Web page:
Regarding Vista

There are a lot of articles around about the failure of Vista in China and slow demand, while other articles cite Microsoft saying that Vista sells as well as XP did when it came out.

Vista does not do as well as XP did. And the reason is not because Vista is not a good operating system, but because XP does the job. The power users already sailed away to OSX and Linux, while the “normal” users found a Microsoft OS that does what they always wanted (XP) and so they don’t see any reason to move on.

Vista won’t be a disaster for Microsoft, but it won’t be a huge success either. Speaking for myself, remember the Vista laptop I bought a month ago? I received the laptop Monday, I tried Vista that Monday afternoon, and since then I haven’t even rebooted to it from its Linux partition. Not even just to check if it’s still there.

2 Comments »

billg wrote on April 21st, 2007 at 9:31 AM PST:

Consumer operating systems seem to have reached a threshhold level of acceptabililty and maturity. It’s unlikely that anyone is going to release something so revolutionary that it triggers sales/adoption rates like we used to see. So, as you note, the best reason not to buy Vista is its predecessor.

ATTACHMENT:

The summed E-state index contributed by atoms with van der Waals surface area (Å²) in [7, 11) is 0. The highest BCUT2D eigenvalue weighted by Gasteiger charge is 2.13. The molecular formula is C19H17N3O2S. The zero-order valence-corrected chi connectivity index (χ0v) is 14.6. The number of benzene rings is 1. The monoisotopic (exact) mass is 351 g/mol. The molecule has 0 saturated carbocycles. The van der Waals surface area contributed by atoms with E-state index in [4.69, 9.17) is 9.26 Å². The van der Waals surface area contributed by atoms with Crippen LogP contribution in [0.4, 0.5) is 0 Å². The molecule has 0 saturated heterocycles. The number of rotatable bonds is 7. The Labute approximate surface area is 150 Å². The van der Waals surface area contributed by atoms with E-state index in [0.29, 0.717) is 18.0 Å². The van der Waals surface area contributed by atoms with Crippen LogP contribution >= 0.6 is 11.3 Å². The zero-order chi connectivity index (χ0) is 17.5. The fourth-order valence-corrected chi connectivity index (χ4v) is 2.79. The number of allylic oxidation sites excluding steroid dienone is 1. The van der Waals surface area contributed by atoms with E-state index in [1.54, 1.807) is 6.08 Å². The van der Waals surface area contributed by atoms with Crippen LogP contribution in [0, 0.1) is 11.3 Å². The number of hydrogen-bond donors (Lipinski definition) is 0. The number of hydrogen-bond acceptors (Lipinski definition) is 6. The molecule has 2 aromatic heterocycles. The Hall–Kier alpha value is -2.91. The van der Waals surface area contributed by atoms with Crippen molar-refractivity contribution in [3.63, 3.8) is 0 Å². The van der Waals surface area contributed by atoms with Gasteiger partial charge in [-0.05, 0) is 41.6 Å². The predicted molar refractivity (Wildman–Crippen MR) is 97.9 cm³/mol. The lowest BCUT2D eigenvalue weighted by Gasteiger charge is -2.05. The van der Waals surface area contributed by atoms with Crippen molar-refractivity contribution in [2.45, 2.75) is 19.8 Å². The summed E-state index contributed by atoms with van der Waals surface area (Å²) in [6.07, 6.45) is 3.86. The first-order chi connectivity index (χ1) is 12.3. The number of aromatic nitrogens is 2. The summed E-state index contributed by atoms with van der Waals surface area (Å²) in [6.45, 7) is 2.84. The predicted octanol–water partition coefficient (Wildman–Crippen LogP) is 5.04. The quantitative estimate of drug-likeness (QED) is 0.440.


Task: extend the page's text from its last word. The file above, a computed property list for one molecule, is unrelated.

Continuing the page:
schwaang wrote on April 22nd, 2007 at 1:03 AM PST:

I agree w/ Eugenia, since upgrading from XP to Vista is not nearly the win that upgrading from 98 to XP was. Without upgraders, MS is left with the usual new system buyers. And despite the recent hype over Dell wanting to keep XP alive, most non-corporate buyers will go with Vista.

But I played with the speech recognition in Vista for about half an hour, and that’s one of the few areas that really benefit from Vista’s beefy hardware requirements.

The unrealized potential for speech recognition is easy to overlook because it’s been “just over the horizon” for decades now. (Remember ST:First Contact in ‘96 w/ Scotty speaking into a Mac mouse: “Computer!”. The painful irony there is that Apple used to employ Kai-Fu Lee, of CMU Sphynx fame.)

But now we’re starting to see speech-enabled website development (not deployment yet). Between that and whatever MS has cobbled together to allow apps to register their speech-enabled bits, I have allowed myself a small amount of hope that desktop UI is still inching forward.

If that was totally incoherent, I blame the late-afternoon cappuccino. Cheers.


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